Friday, November 20, 2009

SPANISH HISTORY-The Discovery of America

One of the most significant dates during the reign of the Catholic Monarchs was 12th October 1492: the discovery of America by Christopher Columbus.

The fact that Christopher Columbus (who was not originally Spanish) appealed to a foreign court to offer his services proved that the discovery of America was not incidental.

Portugal and Castilla (Spain) were well-advanced in the exploration of overseas mercantile routes and Sevilla, a wealthy and populous Spanish city, was by then an important commercial centre. We know that the African routes were closed to Castilla in favour of Portugal, In 1479, under the Treaty of Alcacoba, Alfonso V of Portugal renounced his claims to Castilla and recognized the rights of Castilla over the Canary Islands, while Castilla recognized the rights of Portugal over the Azores, Cape Verde and Madeira.

The Canary Islands were an excellent bridgehead for alternate routes. This is what Christopher Columbus offered and he offered it to a State that needed them, but which was also accustomed to and prepared for this type of venture. Unified Spain possessed in 1492 a powerful war machine, a solid economy, an exterior projection, naval experience including the exploration of trade routes and notable scientific-technical potential mathematicians, geographers, astronomers and shipbuilders who had been formed in a melting-pot of three cultures (Jews, Muslims and Christians). Its only rival was its neighbour, Portugal, which, as we know, had put a stop to Spanish expansion in Africa.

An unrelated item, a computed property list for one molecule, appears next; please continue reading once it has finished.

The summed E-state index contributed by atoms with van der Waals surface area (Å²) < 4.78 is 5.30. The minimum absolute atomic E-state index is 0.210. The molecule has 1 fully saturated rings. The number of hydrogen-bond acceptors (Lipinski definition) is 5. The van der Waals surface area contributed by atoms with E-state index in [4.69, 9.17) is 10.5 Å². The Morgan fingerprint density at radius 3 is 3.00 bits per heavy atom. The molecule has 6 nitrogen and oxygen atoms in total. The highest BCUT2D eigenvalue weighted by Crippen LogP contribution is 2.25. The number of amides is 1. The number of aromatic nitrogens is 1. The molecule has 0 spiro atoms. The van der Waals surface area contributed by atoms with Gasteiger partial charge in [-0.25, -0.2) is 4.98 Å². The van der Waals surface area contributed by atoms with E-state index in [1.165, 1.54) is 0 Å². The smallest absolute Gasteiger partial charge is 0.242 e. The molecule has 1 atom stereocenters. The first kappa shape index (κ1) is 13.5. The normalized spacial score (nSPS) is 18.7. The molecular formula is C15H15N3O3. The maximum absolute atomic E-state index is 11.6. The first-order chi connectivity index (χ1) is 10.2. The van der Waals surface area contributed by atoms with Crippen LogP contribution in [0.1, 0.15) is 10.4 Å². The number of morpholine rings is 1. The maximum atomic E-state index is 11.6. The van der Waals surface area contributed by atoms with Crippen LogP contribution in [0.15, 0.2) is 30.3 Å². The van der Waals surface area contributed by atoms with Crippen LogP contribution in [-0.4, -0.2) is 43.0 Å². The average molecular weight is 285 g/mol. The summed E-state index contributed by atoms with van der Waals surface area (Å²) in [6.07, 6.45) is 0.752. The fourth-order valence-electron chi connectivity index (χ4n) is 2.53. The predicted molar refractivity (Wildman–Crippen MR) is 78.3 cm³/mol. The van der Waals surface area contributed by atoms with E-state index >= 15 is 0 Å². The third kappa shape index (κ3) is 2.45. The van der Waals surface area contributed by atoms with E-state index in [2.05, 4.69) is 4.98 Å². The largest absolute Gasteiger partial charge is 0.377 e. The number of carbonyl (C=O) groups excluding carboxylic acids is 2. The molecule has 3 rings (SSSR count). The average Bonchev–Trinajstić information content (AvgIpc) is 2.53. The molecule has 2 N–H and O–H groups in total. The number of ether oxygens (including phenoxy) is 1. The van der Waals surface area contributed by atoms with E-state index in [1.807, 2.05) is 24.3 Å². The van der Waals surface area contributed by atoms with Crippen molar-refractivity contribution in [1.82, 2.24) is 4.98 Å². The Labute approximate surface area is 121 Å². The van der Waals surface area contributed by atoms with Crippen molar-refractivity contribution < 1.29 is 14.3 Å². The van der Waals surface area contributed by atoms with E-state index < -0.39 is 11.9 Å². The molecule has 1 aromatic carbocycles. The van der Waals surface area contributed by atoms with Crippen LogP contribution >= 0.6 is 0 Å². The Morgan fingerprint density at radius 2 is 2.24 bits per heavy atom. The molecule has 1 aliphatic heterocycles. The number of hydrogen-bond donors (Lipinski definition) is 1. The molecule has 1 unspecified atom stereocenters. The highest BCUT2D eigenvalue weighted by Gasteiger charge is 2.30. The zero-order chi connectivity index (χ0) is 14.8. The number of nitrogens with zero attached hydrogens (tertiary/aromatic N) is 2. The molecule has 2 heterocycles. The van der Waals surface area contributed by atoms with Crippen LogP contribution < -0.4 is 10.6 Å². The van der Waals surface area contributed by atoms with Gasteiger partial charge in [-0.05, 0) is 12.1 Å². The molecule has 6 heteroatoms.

Columbus' offer was rapidly accepted in spite of his acknowledged errors. But during his journey to Asia his caravels unexpectedly came across the American continent.

The Spanish were especially well prepared by history to conquer, occupy, populate and exploit new lands and assimilate new people. America thus became the new frontier-land for those people used to its ways and with the military, diplomats and administrative arms at their disposal to face the challenge. By the middle of the 16th century, they had settled in the two most important viceroyalties, Mexico on the Atlantic, and Peru on the Pacific.

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